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Statistical Causality by Rich Neapolitan http://orion.neiu.edu/~reneapol/renpag1.htm

Statistical Causality by Rich Neapolitan http://orion.neiu.edu/~reneapol/renpag1.htm

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Statistical Causality by Rich Neapolitan http://orion.neiu.edu/~reneapol/renpag1.htm

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  1. Statistical Causality by Rich Neapolitan http://orion.neiu.edu/~reneapol/renpag1.htm

  2. The notion of causality discussed here is that forwarded in the following texts: • [Pearl, 1988] • [Neapolitan, 1990] • [Spirtes et al., 1993, 2000] • [Pearl, 2000] • [Neapolitan, 2004] • It concerns variables influencing other variables • Does smoking cause lung cancer? • It does not concern ‘token’ causality. • Did the gopher running into my golf ball cause it to go in the hole?

  3. A common way to learn (perhaps define) causation is via manipulation experiments (non-passive data).

  4. We do not really want to manipulate people and make them smoke. Can we learn something about causal influences from passive data?

  5. It is difficult to learn causal influences when we have data on only two variables. We will show that we can sometimes learn causal influences if we have data on at least four variables.

  6. Causal Graphs A causal graph is a directed graph containing a set of causally related random variables V such that for every X, Y in V there is an edge from X to Y if and only if X is a direct cause of Y. Study in rats by Lugg et al. [1995]:

  7. The Causal Markov Assumption: If we assume the observed probability distribution P of a set of observed random variables V satisfies the Markov condition with the causal DAG G containing the variables, • We say we are making the causal Markov assumption. • We call (G,P) a causal network. A probability distribution P satisfies the Markov condition with a DAG G if the probability of each variable/node in the DAG is independent of its nondescendents conditional on its parents.

  8. Examples In these examples, I use a capital letter (e.g. C) to denote both a binary variable and one value of the variable. P(S | R)> P(S) ¬I(S,R) P(S | R,C) = P(S | C) I(S,R | C)

  9. P(C | S)> P(C) ¬I(C,S) P(C | S,D) = P(C | D) I(C,S | D)

  10. P(B | E) = P(B) I(B,E) P(B | E,A)< P(B | A)¬I(B,E | A) E ‘discounts’ B.

  11. P(B | L) > P(B) P(B | L,H) = P(B | H) P(B | X) > P(B) P(B | X,H) = P(B | H) I(B,{L,X} | H)

  12. Experimental evidence for the Causal Markov Assumption: I(E,T | D) Study in rats by Lugg et al. [1995]

  13. Exceptions to the Causal Markov Assumption

  14. 1. Hidden common causes ¬I(S,R|C)

  15. 2. Causal feedback

  16. 3. Selection bias • We obtain data on only F and L. • Everyone in our sample suffers from hypertension. • Finasteride discounts hair loss. • ¬I(F,L) in our observed distribution.

  17. 4. The entities in the population are units of time

  18. Perhaps the condition that is most violated is that there can be no hidden common causes. • We will come back to this.

  19. There is a conditional independency that is not entailed by the Markov condition. I(E,F)

  20. Causal Faithfulness Assumption If we assume • the observed probability distribution P of a set of observed random variables V satisfies the Markov condition with the causal DAG G containing the variables, • All conditional independencies in the observed distribution P are entailed by the Markov condition in G, we say we are making the causal faithfulness assumption.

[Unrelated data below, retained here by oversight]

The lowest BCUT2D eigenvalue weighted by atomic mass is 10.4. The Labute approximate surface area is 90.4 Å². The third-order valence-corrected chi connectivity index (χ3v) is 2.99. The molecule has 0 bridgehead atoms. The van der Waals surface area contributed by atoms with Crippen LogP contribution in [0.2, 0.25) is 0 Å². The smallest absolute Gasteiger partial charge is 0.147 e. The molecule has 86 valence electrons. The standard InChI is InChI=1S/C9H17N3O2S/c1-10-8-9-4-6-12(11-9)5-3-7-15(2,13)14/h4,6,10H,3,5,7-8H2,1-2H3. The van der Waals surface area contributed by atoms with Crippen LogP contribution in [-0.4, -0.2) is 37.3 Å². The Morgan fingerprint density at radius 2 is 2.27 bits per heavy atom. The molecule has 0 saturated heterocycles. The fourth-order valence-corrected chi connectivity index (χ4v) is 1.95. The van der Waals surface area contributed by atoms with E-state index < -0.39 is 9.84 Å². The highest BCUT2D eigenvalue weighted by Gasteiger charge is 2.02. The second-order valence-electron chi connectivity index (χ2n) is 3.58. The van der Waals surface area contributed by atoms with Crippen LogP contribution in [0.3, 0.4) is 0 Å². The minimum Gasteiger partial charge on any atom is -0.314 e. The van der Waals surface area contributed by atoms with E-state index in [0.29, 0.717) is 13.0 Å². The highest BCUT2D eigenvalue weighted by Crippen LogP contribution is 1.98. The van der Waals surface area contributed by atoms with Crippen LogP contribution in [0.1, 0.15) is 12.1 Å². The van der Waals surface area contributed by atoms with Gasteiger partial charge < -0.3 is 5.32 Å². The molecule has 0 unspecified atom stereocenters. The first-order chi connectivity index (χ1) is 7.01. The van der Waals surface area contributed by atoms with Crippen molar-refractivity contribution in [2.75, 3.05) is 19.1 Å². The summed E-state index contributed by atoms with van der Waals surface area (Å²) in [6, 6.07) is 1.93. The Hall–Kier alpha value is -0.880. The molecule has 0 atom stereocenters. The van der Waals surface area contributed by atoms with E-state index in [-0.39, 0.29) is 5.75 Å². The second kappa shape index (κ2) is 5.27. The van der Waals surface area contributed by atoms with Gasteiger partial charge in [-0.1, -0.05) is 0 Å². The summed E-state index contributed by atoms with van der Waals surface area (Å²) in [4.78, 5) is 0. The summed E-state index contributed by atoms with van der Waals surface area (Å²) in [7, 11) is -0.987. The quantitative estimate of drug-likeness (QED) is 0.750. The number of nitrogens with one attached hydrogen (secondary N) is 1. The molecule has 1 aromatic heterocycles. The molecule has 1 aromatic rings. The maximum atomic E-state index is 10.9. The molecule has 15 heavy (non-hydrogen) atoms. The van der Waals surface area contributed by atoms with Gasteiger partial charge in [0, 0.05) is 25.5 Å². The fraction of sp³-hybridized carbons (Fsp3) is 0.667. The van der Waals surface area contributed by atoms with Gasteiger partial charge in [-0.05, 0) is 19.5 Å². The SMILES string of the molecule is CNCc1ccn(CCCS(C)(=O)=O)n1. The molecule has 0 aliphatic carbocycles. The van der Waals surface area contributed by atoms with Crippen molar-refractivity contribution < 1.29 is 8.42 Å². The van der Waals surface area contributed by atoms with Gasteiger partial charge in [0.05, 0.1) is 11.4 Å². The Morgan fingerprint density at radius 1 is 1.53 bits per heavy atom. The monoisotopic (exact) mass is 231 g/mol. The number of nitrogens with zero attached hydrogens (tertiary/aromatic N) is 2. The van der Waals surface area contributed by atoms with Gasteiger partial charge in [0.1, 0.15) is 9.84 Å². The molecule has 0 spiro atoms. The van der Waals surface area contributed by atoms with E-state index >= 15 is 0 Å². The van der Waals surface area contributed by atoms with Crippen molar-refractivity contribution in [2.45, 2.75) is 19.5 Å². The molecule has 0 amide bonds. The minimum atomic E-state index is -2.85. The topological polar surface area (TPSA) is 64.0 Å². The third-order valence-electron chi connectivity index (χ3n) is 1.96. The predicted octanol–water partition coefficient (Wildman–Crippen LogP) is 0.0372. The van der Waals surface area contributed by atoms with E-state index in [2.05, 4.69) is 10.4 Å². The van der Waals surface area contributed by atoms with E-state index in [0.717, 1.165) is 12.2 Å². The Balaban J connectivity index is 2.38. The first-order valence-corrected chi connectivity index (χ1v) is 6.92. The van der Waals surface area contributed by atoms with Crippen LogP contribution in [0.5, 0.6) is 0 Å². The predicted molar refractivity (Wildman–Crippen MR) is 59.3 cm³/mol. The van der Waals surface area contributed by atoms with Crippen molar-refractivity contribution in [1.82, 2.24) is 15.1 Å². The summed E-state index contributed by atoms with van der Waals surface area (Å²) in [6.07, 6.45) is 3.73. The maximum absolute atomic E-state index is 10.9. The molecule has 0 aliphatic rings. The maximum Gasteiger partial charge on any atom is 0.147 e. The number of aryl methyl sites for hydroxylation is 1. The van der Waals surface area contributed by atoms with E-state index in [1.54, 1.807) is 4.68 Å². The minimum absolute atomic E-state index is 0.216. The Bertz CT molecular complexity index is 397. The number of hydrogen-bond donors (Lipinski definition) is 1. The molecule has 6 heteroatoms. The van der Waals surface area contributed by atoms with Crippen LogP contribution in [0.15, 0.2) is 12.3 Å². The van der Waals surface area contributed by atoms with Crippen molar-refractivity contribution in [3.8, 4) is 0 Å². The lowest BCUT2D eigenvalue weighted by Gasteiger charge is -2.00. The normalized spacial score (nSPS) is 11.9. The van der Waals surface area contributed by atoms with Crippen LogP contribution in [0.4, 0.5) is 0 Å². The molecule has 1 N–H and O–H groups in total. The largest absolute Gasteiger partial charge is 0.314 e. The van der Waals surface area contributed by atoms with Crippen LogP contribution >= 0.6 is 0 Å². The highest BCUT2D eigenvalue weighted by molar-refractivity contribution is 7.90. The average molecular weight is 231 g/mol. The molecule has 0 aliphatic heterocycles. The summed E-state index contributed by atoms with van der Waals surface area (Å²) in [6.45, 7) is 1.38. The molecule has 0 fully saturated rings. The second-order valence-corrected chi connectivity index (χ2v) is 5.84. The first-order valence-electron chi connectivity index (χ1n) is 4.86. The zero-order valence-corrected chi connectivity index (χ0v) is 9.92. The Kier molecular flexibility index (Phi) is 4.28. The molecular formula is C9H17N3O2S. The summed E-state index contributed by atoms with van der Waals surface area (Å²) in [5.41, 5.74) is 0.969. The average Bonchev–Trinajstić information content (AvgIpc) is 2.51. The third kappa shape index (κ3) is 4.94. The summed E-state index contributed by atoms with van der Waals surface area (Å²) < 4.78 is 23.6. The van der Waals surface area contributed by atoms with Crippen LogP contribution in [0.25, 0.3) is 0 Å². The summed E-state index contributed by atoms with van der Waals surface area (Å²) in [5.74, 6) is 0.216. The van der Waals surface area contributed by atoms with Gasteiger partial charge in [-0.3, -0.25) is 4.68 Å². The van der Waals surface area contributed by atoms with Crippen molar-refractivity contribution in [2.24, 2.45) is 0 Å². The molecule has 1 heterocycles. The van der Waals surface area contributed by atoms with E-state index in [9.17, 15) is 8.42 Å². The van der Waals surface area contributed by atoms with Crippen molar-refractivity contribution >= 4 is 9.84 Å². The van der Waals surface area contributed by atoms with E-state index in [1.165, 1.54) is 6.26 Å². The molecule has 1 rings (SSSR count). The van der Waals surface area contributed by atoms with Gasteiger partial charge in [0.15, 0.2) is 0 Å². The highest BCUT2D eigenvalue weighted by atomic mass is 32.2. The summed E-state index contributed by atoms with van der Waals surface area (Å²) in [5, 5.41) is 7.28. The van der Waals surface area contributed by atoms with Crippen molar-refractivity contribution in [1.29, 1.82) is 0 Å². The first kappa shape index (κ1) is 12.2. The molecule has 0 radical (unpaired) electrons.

21. Exceptions to the Causal Faithfulness Assumption: • All the exceptions to the causal Markov assumption. • ‘Unusual’ causal relationships as in the finasteride example.

  22. Learning Causal Influences Under the Causal Faithfulness Assumption

  23. In what follows we assume we have a large amount of data on the variables of interest. • We learn conditional independencies from these data.

  24. Example: From the data on the right we learn P(Y=1|X=1) = P(Y=1|X=2) I(X,Y).

  25. How much data do we need? • We will come back to this. • In what follows we will assume we have learned the conditional independencies for certain.

  26. Example 1. Suppose V = {X, Y} and our set of conditional independencies is {I(X, Y)}. • Then we cannot have the causal DAG in (a) or in (b). • The Markov condition, applied to these DAGs, does not entail that X and Y are independent, and this independency is present. • So we must have the causal DAG in (c).

  27. Example 2. Suppose V = {X, Y} and our set of conditional independencies is the empty set. • Then we cannot have the causal DAG in (a). • The Markov condition, applied to that DAG, entails that X and Y are independent, and this independency is not present. • So we must have the causal DAG in (b) or in (c).

  28. Example 3. Suppose V = {X, Y, Z} and our set of conditional independencies is {I(X, Y)}. • There can be no edge between X and Y in the causal DAG owing to the reason in Example 1. • There must be edges between X and Z and between Y and Z owing to the reason in Example 2. • So we must have the links in (a). • We cannot have the causal DAG in (b) or in (c) or in (d). • The reason is that Markov condition entails I(X, Y|Z), and this conditional independency is not present. • Furthermore, the Markov condition does not entail I(X, Y). • So wemust have the causal DAG in (e).

  29. Example 4. Suppose V = {X, Y, Z} and our set of conditional independencies is {I(X, Y | Z)}. • Then, as before, the only edges in the causal DAG must be between X and Z and between Y and Z. • So we must have the links in (a). • We can’t have the causal DAG in (b). • The Markov condition, applied to that DAG, entails I(X,Y), and this conditional independency is not present. • Furthermore, the Markov Condition does not entail I(X, Y | Z). • So we must have the causal DAG in (c) or in (d) or in (e).